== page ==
I have chosen the topic of connecting and communicating, because over the years in dealing with young people, I have found that if we don't have some method to connect to begin with, there will be no communication. The connection is the first step that has to happen. Today, as parents you are being bombarded with a lot of information about how to deal with your children. And I say to you that the first thing you have to do is connect; then you can talk. Communication, however, often does not even involve talking. There are many kinds of very powerful non-verbal communication that children and adults use.
You can see such communication between a good coach and his team: not many words, a lot of heart, and a lot of encouragement. A good coach can take kids from all cultures, all kinds of family backgrounds, and inspire them with something that makes them work as a team. When I was in high school, I played in the marching band. Our team was good, but our band was terrible. Initially, anyway, until a very inspired man from Ohio State University—and Ohio State had a really good band—came to teach at our school. That music director proceeded to make us into a miniature Ohio State University band. I don't know how he did it. We were the same kids that had been in the lousy band the year before. We became a terrific band that year, all because of one leader who inspired us and moved us.
Communication with children can happen, but you have to connect. You have to find that ingredient that makes you able to talk with your child, and listen to your child. Or, as a teacher, to talk and listen to your students.
If we don't have the connecting, and we only have the communicating we often end up with a scenario where you say that you don't understand me, and I say that I don't understand you. We talked, but it didn't connect. Nothing happened. Or worse, a lot of negative feelings took place. And so, as a parent, or as a peer, as a friend, we have to find that way to connect. And it's not going to be the same for each person.
Earlier today, Dr. Miller talked about what Buddhists would call "individual karma". He mentioned how we are a miracle before we are even born, and how each of us is different. He talked about how we are not equal; we are not the same. That is our individual karma. And somehow, in order to connect with each other, we have to find that ingredient that makes us find something in common so our behavior and our words mean something to the other person. We find this in marriage; or we don't. Fifty percent of the people in America don't. It's something you work at.
The other thing that happens is miscommunication. If there's no communication, it's usually the case that "you didn't understand me; I didn't understand you." A miscommunication is almost worse. The results are usually, "Oh but I thought you said..." "Didn't you mean...?" "Wasn't that what you said?" And then, having taken off on something that didn't quite get communicated, a lot of mistakes and misunderstandings can happen. Somehow in being the parent or the teacher or the leader—the figure that a child would relate to—you have to figure out whether or not communication happened. Is what I said what that person heard? And is what that person said what I understood? If not, then the communication is not happening. Before we can take all these wonderful principles that people have talked about today and try to relate them, we have to deal with this issue of how to connect.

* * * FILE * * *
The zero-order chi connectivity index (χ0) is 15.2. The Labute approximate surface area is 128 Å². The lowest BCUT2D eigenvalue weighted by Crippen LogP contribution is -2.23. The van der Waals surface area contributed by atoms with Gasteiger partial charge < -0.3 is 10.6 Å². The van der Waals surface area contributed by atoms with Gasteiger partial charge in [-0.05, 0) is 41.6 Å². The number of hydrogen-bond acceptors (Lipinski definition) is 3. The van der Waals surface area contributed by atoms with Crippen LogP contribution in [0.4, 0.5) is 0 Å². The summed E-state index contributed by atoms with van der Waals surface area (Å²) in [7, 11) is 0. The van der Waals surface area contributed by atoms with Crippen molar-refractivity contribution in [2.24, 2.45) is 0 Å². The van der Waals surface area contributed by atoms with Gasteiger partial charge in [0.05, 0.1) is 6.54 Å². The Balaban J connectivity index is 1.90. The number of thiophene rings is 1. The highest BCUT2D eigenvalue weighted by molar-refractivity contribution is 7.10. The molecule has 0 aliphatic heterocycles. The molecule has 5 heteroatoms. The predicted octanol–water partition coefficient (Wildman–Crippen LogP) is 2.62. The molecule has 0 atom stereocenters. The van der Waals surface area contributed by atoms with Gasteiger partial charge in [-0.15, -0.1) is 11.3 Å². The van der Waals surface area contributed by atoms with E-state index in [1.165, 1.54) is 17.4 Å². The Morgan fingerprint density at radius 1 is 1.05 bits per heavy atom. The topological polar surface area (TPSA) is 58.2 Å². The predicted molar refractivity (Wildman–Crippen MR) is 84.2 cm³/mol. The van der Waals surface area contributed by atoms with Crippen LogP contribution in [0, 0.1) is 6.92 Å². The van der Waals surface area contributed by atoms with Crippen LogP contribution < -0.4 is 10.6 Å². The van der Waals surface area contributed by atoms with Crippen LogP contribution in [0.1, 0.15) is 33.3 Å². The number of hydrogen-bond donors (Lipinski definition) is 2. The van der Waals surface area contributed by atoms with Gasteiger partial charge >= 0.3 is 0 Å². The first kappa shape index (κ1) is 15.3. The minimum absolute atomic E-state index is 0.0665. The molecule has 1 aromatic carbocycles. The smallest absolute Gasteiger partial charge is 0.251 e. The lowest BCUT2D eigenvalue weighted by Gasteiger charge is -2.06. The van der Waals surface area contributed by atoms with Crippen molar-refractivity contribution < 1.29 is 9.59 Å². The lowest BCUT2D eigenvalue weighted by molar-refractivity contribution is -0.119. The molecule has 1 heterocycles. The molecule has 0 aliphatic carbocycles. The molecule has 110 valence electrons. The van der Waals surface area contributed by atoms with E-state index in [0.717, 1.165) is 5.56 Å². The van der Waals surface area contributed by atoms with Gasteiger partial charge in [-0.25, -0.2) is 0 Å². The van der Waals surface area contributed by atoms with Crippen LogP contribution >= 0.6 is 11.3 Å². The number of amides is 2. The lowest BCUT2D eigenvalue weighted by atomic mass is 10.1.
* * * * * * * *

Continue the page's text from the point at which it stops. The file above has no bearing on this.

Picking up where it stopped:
Many times, what happens is when communication is faulty, or there is a misunderstanding, we have the situation where "I'm not speaking to you." It happens among friends, among parents, and among children. One child told me, "Oh, my father hasn't spoken to me for the last ten years." Her father hasn't spoken to her for the last ten years?! Since we are addressing an Asian audience, I will tell you this was an Asian-American child. Since I have lived over thirty years in an Asian community, I am probably qualified to be called an American-Asian. Disowning seems to be rather prevalent in Asian society. "I don't like who you married, so I'm not going to speak to you for the next twenty years." This is a very real occurrence.
And so a total lack of communication without any connection can result in this kind of extreme withdrawal—not speaking, breaking up friendships, or disowning family members.
Now I want to suggest that there are probably three major gaps that my experience has taught me when it comes to communicating with young people, and again in my case, specifically young Asian people here in America, but also in their own country. One of them is the generation gap. My sister is now teaching what used to be called "bone-head English," and later "remedial English," and is now called "developmental English." That is freshman college English. She has three full sections of students in Tucson, and she has been sending frantic email messages about the generation gap. She can't communicate with these young people. It's a viable thing. It's viable because we are already old fashioned, especially in this age of information. For many of you, you don't know anything about computers, especially mothers. And for almost every young person, the language and the whole state involved in getting into a computer and going into it layer upon layer and having all the virtual world appear before you is something your mother doesn't know anything about. So there is a great big communication gap there.